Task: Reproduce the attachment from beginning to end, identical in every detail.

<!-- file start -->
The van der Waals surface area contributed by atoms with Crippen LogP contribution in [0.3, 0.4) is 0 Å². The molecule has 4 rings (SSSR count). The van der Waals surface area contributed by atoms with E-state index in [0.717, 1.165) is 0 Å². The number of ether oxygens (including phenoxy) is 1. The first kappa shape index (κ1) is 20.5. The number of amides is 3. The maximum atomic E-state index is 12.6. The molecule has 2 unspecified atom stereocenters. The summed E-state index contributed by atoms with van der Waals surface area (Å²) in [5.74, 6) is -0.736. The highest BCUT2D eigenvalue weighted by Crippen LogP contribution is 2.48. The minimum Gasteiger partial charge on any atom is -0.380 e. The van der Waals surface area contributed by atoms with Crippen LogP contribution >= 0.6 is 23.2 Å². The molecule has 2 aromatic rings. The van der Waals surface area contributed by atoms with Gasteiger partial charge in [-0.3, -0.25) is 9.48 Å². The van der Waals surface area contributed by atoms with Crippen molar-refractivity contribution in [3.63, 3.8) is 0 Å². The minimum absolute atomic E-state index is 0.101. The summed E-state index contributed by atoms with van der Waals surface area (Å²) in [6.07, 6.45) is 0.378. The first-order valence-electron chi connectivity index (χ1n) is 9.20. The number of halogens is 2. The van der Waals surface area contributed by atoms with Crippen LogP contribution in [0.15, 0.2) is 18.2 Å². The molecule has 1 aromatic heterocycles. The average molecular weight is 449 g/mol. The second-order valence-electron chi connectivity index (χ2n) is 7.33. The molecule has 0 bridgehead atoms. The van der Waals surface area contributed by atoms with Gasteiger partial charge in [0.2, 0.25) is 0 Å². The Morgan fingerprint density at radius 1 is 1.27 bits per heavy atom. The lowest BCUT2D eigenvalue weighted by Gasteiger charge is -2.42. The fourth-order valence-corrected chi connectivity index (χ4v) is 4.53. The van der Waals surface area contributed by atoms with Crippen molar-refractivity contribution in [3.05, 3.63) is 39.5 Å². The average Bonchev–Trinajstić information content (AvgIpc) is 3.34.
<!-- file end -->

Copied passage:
The van der Waals surface area contributed by atoms with Crippen LogP contribution in [0.3, 0.4) is 0 Å². The molecule has 4 rings (SSSR count). The van der Waals surface area contributed by atoms with E-state index in [0.717, 1.165) is 0 Å². The number of ether oxygens (including phenoxy) is 1. The first kappa shape index (κ1) is 20.5. The number of amides is 3. The maximum atomic E-state index is 12.6. The molecule has 2 unspecified atom stereocenters. The summed E-state index contributed by atoms with van der Waals surface area (Å²) in [5.74, 6) is -0.736. The highest BCUT2D eigenvalue weighted by Crippen LogP contribution is 2.48. The minimum Gasteiger partial charge on any atom is -0.380 e. The van der Waals surface area contributed by atoms with Crippen LogP contribution >= 0.6 is 23.2 Å². The molecule has 2 aromatic rings. The van der Waals surface area contributed by atoms with Gasteiger partial charge in [-0.3, -0.25) is 9.48 Å². The van der Waals surface area contributed by atoms with Crippen molar-refractivity contribution in [3.63, 3.8) is 0 Å². The minimum absolute atomic E-state index is 0.101. The summed E-state index contributed by atoms with van der Waals surface area (Å²) in [6.07, 6.45) is 0.378. The first-order valence-electron chi connectivity index (χ1n) is 9.20. The number of halogens is 2. The van der Waals surface area contributed by atoms with Crippen LogP contribution in [0.15, 0.2) is 18.2 Å². The molecule has 1 aromatic heterocycles. The average molecular weight is 449 g/mol. The second-order valence-electron chi connectivity index (χ2n) is 7.33. The molecule has 0 bridgehead atoms. The van der Waals surface area contributed by atoms with Gasteiger partial charge in [0.2, 0.25) is 0 Å². The Morgan fingerprint density at radius 1 is 1.27 bits per heavy atom. The lowest BCUT2D eigenvalue weighted by Gasteiger charge is -2.42. The fourth-order valence-corrected chi connectivity index (χ4v) is 4.53. The van der Waals surface area contributed by atoms with Crippen molar-refractivity contribution in [3.05, 3.63) is 39.5 Å². The average Bonchev–Trinajstić information content (AvgIpc) is 3.34.